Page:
VMware unveils new desktop virtualisation
VMware follows up desktop promise with release of View 3.
VMware is looking to push virtualisation to the desktop with its latest release of View 3, which rebrands its previous VDI.
View 3 lets organisations virtualise their employees' desktops from the physical hardware meaning they can access their desktop from any computer or thin client device straight from the data centre or cloud.
VMware claims the system also makes administration of client estates easier, as updates and changes need to be rolled out to one master image rather than thousands of disparate machines.
"What virtualisation brings to the desktop is it makes IT people and information-centric, rather than device," said Jocelyn Goldfein, vice president and general manager of VMware's Desktop Business Unit, at a briefing in London yesterday.
She said the View 3 system helps balance IT departments' need to cut costs and centralise with end users' desire to use any device in a mobile way. "Virtualisation has the power to solve this dilemna in both directions," she claimed.
Essentially, IT managers create a main image consisting of an operating system and relevant apps, which is then cloned to create a desktop for users. This means any changes made to the main image can easily be sent down to the user level.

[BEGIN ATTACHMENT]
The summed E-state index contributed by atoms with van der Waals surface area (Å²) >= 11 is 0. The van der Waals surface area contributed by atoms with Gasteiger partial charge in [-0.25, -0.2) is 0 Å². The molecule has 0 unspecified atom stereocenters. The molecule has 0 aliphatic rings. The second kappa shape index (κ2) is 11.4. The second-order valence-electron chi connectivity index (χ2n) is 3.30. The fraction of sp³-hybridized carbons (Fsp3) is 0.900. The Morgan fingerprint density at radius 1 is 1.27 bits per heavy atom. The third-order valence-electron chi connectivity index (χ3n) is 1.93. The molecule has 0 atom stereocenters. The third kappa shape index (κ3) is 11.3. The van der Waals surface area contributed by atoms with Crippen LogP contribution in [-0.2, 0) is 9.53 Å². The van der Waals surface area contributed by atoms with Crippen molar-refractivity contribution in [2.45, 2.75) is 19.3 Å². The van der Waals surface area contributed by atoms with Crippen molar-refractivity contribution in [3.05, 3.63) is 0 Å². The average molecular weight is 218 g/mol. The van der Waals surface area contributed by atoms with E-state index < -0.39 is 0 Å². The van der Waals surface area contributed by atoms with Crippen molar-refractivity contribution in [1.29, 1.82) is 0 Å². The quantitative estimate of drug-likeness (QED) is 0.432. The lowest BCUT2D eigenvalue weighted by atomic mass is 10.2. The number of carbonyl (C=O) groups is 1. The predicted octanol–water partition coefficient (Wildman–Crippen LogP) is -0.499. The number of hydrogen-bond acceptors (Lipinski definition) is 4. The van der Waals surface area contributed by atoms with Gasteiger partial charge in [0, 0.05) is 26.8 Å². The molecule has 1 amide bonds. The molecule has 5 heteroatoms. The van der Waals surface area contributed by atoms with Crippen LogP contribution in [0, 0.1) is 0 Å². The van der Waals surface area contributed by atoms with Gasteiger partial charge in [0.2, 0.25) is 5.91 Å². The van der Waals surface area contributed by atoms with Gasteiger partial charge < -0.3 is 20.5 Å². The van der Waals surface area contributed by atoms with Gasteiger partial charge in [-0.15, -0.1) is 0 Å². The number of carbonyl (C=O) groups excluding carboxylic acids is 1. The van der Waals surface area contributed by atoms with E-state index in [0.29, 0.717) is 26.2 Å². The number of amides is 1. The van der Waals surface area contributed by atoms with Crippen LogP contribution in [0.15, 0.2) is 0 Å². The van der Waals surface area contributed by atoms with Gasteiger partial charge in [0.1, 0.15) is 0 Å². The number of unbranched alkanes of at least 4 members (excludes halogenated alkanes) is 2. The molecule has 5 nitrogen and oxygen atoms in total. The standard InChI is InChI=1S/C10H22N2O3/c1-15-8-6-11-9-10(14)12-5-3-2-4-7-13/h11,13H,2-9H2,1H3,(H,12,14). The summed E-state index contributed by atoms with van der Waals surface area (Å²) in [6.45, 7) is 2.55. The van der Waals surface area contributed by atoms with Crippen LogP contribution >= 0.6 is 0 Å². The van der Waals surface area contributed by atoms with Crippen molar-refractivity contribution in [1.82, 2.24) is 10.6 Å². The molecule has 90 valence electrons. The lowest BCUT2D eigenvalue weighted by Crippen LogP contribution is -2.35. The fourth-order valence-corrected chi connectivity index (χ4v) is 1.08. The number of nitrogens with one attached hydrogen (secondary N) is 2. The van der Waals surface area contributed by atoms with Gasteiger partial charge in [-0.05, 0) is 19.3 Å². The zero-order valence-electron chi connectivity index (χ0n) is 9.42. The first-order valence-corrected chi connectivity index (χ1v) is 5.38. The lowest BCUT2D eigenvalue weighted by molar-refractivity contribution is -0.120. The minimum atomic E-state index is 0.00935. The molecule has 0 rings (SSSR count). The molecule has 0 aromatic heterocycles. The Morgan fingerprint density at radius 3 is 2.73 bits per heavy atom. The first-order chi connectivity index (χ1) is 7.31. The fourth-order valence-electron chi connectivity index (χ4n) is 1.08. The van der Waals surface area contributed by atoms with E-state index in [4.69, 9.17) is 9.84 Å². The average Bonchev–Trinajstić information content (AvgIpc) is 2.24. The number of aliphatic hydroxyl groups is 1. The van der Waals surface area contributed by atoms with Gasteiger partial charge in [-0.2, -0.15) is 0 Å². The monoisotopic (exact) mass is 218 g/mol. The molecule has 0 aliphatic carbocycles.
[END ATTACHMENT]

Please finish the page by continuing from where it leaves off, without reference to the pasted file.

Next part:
End users also have their own storage, which isn't affected when the main image is changed.
This latest virtual desktop infrastructure (VDI) release has a few new user-friendly additions, the firm said. The technology features a virtual printing system, which essentially does away with the need for drivers, VMware claimed. And, it automatically redirects USBs, so memory sticks remain plug-and-play.
In addition, View 3 has an improved multimedia system, which makes it look like video, for example, is being played in the virtual machine when it's in fact being rendered locally.
Another addition is the still experimental offline mode. While everything is held in the datacentre, the desktop and stored files can be pushed to a device so people can work offline, be it on a flight with no internet access or if doing intensive work which requires a more powerful local machine. "It's running the desktop where it makes the most sense to run it," said Tommy Armstrong, VMware's senior marketing manager for enterprise desktops.
Two versions of the product are available. The Enterprise Edition costs $150 per connection and comes with Infrastructure Enterprise Edition and View Manager 3. The Premier Edition, which costs $250, adds ThinApp, which virtualises applications, and View Composer, a management tool.
This desktop release is one of three aspects in a roadmap announced by VMware at its annual user conference in Las Vegas in September.
Click here for more on VMware's rise to promenence in the IT world and the troubles it faces.
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